Broadband: Why are prices going up when prices are going down?

Stop the Cap! has a great analysis of the slow but steady shift to usage-based charges for bandwidth. The wireless providers have been moving from unlimited data subscriptions to metered subscriptions for about a year. On cellular data networks, this makes a certain amount of sense, as the capacity of these wireless networks is extremely limited, despite the wild claims of "world's fastest wireless network" and the marketing hype of 3G, 3.5G, 4G, LTE, and soon to come, 5G, 6G, Infinity and BeyondG, and so on. But on wired networks, despite the increase in use by businesses and residents, prices for Internet connectivity in the wholesale market are dropping sharply, and more and more fiber is being built on inter-city routes that are making the drop in cost possible. So why are the retail providers shifting to metered bandwidth?

There are at least three reasons:

  • Because they can. The duopoly of the cable and telephone companies allows them to maintain cartel-like pricing in most markets because buyers of services have no other options.
  • Their old copper-based networks are overloaded, they won't admit it, and metered pricing is one way to force customers to use less bandwidth.
  • The cable companies are terrified of the shift away from TV towards video via the Internet. Despite the low margins in the cable TV business, cable subscriptions provide enormous cash flow for these companies and represent the core business. As more customers drop their cable subscription in favor of just keeping their Internet service, at some point this behavior introduces a death spiral for the cable companies, as switching to 100% video/TV from the Internet (see the Hulu announcements as one example) by customers simultaneously reduces revenue while putting more pressure on already overloaded and ancient, asymmetric copper networks.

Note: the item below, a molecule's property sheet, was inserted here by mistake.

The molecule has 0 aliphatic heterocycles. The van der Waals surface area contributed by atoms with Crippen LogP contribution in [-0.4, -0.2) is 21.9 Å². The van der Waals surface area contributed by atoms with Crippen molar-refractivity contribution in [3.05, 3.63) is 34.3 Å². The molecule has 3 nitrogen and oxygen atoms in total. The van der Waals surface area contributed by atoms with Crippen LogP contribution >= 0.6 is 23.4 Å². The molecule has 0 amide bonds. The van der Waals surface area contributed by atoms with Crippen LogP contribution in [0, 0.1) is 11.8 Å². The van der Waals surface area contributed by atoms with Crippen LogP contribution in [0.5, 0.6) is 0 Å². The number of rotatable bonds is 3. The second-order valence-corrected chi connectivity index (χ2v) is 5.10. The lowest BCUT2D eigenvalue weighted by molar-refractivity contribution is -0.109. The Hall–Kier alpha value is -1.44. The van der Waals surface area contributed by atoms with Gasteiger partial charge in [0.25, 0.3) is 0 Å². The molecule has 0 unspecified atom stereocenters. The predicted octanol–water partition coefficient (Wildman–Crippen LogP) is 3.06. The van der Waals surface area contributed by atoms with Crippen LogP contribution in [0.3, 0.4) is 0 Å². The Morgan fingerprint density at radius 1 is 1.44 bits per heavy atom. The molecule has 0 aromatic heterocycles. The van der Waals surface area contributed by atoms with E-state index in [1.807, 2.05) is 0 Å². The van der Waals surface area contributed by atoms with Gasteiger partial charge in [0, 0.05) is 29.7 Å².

The solution, as always, is to introduce competition via a single, high performance fiber network that is owned by the community and shared among all private sector service providers. That approach simultaneously eliminates limits on bandwidth while solving the service provider capital expenditure (capex) problems. Everyone wins in that scenario, but some companies would rather destroy the economic vitality of the communities they serve than change their outmoded business model.

Think this is all crazy talk? Read this comment from the article about Hulu changes. This is happening every day.

We cut the cord to conventional TV a year ago and have never looked back. All of our content now comes from Hulu, Netflix, and YouTube. I do subscribe to Hulu+ and Netflix, effectively turning what used to be a $120 per month charge into a $20 per month charge. We view most content on our TV via an AppleTV, and the remainder is viewed using iPads. This setup is working well for us.

$120 a month to $20 a month...that's the death spiral I mentioned....

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